Josh says: I liked when the chameleons mummy found him at the end.
Xander says: Crocodile! Snap!
2) Max and Bird - Ed Vere (Author & Illustrator)
I LOVE the opening few pages of Max and Bird, where Max and Bird decide to be friends, before Max gleefully states his intention that part of this friendship should involve Max being able to chase and then eat his new friend, as if it's a perfectly reasonable thing to expect a friend to be alright with. Of course, Bird is able to convince Max that they're friendship will last longer if the latter doesn't eat him, and they work together in a very sweet manner to help Bird learn how to fly. I often mention messages within stories about being friends with people no matter their differences, and you can read this as a message about learning to work together if you want to; alternatively, you can ignore all that and just laugh about the thought of a cat helping an increasingly frustrated bird to fly, and then realising that he's better off not eating him after all.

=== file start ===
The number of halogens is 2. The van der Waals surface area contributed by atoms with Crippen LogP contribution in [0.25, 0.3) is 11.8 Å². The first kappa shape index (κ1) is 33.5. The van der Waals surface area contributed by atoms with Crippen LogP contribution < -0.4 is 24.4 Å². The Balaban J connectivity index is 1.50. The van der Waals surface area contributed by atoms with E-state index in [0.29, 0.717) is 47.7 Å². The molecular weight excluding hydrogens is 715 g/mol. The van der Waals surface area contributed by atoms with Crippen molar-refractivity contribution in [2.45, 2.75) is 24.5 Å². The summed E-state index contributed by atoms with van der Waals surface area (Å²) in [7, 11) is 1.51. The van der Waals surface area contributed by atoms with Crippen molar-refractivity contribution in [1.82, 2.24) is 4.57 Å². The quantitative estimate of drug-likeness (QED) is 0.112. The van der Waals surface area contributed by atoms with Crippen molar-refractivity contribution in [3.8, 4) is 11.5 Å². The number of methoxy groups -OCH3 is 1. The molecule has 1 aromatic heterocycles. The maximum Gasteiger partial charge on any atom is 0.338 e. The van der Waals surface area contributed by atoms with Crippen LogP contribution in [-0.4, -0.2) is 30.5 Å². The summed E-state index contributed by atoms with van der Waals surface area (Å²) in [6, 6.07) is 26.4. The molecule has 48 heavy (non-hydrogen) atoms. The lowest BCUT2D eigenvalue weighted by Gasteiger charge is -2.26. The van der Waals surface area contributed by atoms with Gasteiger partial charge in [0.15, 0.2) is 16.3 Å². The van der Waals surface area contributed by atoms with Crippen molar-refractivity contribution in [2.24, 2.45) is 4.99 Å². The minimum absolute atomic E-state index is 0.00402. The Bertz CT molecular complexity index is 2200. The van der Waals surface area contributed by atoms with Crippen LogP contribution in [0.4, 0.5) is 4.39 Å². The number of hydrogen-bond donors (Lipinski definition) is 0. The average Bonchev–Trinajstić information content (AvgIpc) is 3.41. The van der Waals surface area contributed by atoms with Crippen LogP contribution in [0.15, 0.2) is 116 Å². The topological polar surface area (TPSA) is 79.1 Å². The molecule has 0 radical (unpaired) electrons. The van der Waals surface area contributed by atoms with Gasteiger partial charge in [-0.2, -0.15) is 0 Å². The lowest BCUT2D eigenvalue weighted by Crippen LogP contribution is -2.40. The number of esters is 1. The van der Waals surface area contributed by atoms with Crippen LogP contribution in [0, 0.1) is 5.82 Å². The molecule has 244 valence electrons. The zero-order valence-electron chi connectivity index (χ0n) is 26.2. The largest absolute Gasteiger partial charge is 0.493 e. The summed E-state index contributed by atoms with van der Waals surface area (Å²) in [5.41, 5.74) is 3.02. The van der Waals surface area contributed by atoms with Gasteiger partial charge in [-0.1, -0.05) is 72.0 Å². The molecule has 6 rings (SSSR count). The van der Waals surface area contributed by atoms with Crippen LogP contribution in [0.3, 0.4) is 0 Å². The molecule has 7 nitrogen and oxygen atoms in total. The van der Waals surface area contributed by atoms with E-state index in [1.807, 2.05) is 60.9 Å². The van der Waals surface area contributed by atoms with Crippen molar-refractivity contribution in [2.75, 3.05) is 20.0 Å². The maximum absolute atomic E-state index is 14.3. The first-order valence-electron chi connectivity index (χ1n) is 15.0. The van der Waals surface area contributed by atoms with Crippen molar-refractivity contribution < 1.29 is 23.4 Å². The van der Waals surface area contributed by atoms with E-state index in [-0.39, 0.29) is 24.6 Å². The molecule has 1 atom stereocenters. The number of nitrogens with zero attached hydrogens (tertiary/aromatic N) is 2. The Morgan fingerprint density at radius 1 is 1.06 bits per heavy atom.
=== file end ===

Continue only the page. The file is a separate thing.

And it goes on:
Also, the illustrations are delightfully quirky, and it shows libraries being awesome. What more could you want?
Chris says: I just love the idea of a cat thinking that the best thing his bird friend can do is to let himself be eaten, as proof of that friendship. Makes me giggle just thinking about it! You could use the message of 'don't eat your friends - work together to solve problems instead!' if you wanted to, but really I think you can just sit back and laugh on this occasion.
Josh says: I liked Max and Bird making friends.